In 2006, the program changed its name to the Women in Transition (WIT) Program. The program has continued through grant support and individual donations and is subsidized through the College’s budget. The current program serves women who are experiencing any transitional phase in their lives. The program has evolved with the times, always focused on fulfilling the needs of the women it serves. Evolving populations took the program from being one focused on social services to a program that focused on making post-secondary education attainable. The current WIT program is focused on helping women transition to degree completion and workforce skill attainment.

Pancake breakfast serves-up parent’s guide to special education

Pancake breakfast serves-up parent’s guide to special education

On Saturday, March 4, 2017 dozens of families gathered at East Technical High School for a pancake breakfast, but the main course was an informational seminar on special education. The half-day event featured sessions designed to help parents and families get a better understanding of how to support children on Individualized Education Plans (IEPs) and how to get more academic support for children in school.

Families enjoy breakfast at East Technical High School .
Families enjoy breakfast at East Technical High School .

A partnership between Cleveland Metropolitan School District (CMSD), Cleveland Transformation Alliance, Cleveland Central Promise Neighborhood and Cuyahoga Community College, the event was designed to raise awareness of the important role parents play in a child’s education and to increase participation in parent-teacher meetings. Research shows that parent involvement in education can predict a child’s academic success. The benefits of parent involvement increase dramatically if a student has learning differences or is on an IEP.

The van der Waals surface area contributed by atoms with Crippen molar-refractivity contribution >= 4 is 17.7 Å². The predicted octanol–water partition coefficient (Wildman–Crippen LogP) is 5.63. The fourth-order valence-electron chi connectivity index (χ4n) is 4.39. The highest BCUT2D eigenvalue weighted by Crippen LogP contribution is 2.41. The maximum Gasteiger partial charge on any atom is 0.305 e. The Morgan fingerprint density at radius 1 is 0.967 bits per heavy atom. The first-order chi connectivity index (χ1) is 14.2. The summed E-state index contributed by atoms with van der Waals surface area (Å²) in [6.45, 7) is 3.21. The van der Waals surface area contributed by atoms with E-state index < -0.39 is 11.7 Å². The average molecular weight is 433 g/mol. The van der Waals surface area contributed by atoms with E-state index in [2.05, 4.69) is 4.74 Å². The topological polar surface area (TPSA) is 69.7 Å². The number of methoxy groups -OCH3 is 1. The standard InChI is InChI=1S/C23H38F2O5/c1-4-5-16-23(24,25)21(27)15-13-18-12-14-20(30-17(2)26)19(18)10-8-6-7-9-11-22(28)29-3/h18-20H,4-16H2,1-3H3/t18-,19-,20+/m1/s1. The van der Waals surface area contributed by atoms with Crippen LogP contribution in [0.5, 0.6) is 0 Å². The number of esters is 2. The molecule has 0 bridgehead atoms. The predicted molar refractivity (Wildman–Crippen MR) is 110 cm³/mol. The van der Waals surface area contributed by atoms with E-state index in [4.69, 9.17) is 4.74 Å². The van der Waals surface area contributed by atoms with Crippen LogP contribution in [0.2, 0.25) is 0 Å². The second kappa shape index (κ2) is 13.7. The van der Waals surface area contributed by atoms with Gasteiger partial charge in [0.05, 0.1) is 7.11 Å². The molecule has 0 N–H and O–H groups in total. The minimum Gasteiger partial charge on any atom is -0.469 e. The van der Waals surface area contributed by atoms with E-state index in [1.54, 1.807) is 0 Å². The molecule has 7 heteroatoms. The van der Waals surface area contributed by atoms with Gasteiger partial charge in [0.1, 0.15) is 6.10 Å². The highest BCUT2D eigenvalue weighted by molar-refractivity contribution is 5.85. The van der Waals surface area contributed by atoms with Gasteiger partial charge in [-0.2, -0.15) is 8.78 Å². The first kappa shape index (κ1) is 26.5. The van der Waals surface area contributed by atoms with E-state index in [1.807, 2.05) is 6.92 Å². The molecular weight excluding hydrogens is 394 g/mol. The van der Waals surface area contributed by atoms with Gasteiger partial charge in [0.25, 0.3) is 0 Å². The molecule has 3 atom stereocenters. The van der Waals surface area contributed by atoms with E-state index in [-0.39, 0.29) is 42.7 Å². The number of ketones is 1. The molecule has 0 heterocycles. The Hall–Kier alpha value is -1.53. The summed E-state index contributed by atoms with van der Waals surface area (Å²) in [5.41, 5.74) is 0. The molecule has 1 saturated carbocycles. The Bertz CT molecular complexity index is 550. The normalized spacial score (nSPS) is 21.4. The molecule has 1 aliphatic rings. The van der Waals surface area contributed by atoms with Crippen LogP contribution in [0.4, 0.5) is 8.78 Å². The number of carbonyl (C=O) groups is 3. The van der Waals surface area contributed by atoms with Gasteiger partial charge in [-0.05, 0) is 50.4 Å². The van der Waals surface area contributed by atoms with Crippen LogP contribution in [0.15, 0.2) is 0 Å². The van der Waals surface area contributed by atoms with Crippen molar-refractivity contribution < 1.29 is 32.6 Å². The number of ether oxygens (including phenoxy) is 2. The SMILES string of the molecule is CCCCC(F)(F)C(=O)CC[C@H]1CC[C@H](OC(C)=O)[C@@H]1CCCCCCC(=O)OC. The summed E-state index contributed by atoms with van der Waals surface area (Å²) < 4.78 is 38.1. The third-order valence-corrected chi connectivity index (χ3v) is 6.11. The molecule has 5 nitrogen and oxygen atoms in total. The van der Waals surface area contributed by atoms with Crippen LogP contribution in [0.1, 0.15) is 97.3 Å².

After enjoying a family breakfast, attendees split into groups with adults heading to seminars and children attending drumming and dance classes with the help of City Year Cleveland volunteers.

Timothy Goler, founder and chief executive officer if HBCU Preparatory Schools Network, served as keynote speaker and delivered a passionate, inspirational and personal account of how parental involvement is the most essential factor of a child’s success at school, and often, in life.

“More than anything else in this city, we need conscious, committed, loving parents. Spend quality time with your kids. Don’t just tell them you love them, show them you love them. Give them affection,” Goler said in his address. “Whether you believe it or not, you are the example of success your children will envision. The best way to make our schools stronger is to make our families stronger and more loving. The foundation for school success starts with the family.”

After hearing from Goler, adult attendees chose from a variety of workshops hosted by experts from the CMSD special education department, Cuyahoga Community College Access department and Milestones, an organization dedicated to providing resources to families of children who have been diagnosed with autism spectrum disorder.

Children get a lesson on African drumming.
Children get a lesson on African drumming.

Workshops were held on the following topics:

  • Middle school to high school transition: how to prepare and what to expect
  • Choosing a high school that meets the needs of your child
  • High school to college transition: How Tri-C supports children and adults with making the jump to higher education
  • Parenting children with challenging behaviors and building the parent-teacher relationship

“We hope the event is able to eliminate some of the stress and intimidating factors that can often go along with the special education process,” said Richaun Bunton, education performance manager, Cleveland Central Promise Neighborhood. “It’s really special to see the community, school district and residents rally around this cause and put this event together because ultimately we need educators and parents working together. This event was a true demonstration of the parent-teacher partnership we want to happen.”

The day concluded with giveaways, including 20 Dave’s Supermarket gift cards courtesy of Cleveland Transformation Alliance, one iPad Mini and one Beats by Dre headphones set.

The pancake breakfast was part of a larger initiative by Promise Neighborhood and Cleveland Transformation Alliance to build better partnerships between schools and families.